Following I Love You, Honeybear, an album as warped as it is heartfelt, filled with earnest declarations of love, deep self-reflection, boisterous overtures, and witty, dark humor, Pure Comedy feels like it is chastising the fans who latched onto Father John Misty’s newfound success. Josh Tillman has chosen for his third effort under the moniker to be a grander, outward statement than his previous albums, using his soapbox to diagnose the ailments he believes humanity to be facing. As one might expect, the result is bloated and self-congratulatory in a way that lacks the potency of his first two records.
The album is a blatant critique of organized religion, but it feels more as though it’s completely baffled by the ridiculousness of the institution than an all-out assault on anyone’s belief system. Father John Misty truly doesn’t understand how anyone could give themselves over to such an inexplicable ideology that often goes against their own best interest, as he muses on songs like “When the God of Love Returns There’ll Be Hell to Pay” and “Pure Comedy”: “Their languages just serve to confuse them / Their confusion somehow makes them more sure / They build fortunes poisoning their offspring / And hand out prizes when someone patents the cure.”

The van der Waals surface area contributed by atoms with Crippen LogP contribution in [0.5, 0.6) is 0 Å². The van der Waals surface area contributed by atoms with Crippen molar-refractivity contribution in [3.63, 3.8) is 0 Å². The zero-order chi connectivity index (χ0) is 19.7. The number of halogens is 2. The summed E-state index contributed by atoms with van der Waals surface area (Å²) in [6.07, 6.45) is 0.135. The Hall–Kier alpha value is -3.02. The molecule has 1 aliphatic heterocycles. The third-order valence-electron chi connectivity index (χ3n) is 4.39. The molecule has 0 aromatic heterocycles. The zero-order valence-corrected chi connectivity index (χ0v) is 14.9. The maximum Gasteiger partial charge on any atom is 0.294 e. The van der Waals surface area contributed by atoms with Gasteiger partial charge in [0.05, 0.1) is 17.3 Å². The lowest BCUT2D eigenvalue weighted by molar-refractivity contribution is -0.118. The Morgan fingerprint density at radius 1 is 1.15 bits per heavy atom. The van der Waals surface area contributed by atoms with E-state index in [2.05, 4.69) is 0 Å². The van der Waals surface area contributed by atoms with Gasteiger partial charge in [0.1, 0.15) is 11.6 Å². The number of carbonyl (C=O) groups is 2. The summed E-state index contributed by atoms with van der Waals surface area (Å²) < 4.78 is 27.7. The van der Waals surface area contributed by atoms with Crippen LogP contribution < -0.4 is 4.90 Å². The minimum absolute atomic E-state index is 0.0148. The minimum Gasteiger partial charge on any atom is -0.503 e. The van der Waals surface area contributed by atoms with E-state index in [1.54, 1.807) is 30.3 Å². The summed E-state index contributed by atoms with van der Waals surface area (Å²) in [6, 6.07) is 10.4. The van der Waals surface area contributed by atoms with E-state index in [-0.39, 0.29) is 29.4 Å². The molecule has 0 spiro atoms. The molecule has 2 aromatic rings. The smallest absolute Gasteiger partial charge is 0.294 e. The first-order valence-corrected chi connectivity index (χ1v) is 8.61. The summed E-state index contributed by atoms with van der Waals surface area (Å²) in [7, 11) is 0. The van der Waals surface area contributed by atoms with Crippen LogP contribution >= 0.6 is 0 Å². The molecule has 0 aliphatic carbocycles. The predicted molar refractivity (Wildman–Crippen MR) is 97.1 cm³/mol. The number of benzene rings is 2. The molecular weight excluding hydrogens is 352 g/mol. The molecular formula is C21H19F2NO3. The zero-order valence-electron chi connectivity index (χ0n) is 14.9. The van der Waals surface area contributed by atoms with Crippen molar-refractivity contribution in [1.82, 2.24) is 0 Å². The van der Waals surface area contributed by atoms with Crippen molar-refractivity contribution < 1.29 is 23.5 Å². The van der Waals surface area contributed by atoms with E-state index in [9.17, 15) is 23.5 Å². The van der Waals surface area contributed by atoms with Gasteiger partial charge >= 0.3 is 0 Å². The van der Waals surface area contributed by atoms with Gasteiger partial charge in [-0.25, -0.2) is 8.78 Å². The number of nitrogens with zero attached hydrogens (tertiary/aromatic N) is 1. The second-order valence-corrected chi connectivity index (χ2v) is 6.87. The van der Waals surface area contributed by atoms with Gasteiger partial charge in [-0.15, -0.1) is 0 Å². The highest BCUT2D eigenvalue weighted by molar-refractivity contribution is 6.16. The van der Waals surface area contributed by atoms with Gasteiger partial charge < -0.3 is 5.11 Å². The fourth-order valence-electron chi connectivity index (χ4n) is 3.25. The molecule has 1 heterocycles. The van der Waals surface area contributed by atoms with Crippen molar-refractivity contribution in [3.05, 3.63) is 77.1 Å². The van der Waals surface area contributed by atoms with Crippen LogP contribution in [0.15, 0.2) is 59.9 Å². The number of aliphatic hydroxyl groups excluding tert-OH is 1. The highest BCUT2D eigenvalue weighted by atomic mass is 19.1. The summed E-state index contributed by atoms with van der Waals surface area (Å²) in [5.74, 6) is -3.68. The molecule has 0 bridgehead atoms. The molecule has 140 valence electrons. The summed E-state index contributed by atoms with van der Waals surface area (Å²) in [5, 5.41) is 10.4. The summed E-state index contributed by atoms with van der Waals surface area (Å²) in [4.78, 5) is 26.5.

While Father John Misty has experimented with various genres in the past, Pure Comedy lacks aesthetic diversity and can start to bleed together for listeners who aren’t willing to put in the work required to digest it. As he works to unleash his inner Randy Newman, Tillman slips into piano ballads in full force, stripping away instrumentation in order to draw attention to the lyrics. Still, there are sonic tweaks sprinkled in, such as subtle electronic hints (“Smoochie,”) and twisted distortion (“Things It Would Have Been Helpful to Know Before the Revolution,” ”Birdie”).
Father John Misty has always been cynical, but as his public persona continues to become a caricature of itself, it seems as though he entertains himself by belittling his fans. He doesn’t care if he alienates people. In fact, that appears to be his goal, particularly with “Leaving LA,” a brutal stab at the entertainment industry that feels especially hypocritical coming from a white singer-songwriter. In doing so, he seems bent on thinning out the crowd who might be receptive to his message.
While this is clearly an ambitious, conceptual project, one could make the argument – quite convincingly – that Pure Comedy is Father John Misty’s least impressive effort to date. There are plenty of moments of satisfaction on the album, but they have a tendency of getting lost in an avalanche of the artist’s own ego. The set-up to Pure Comedy is long, and for many, the punchline won’t be worth the effort.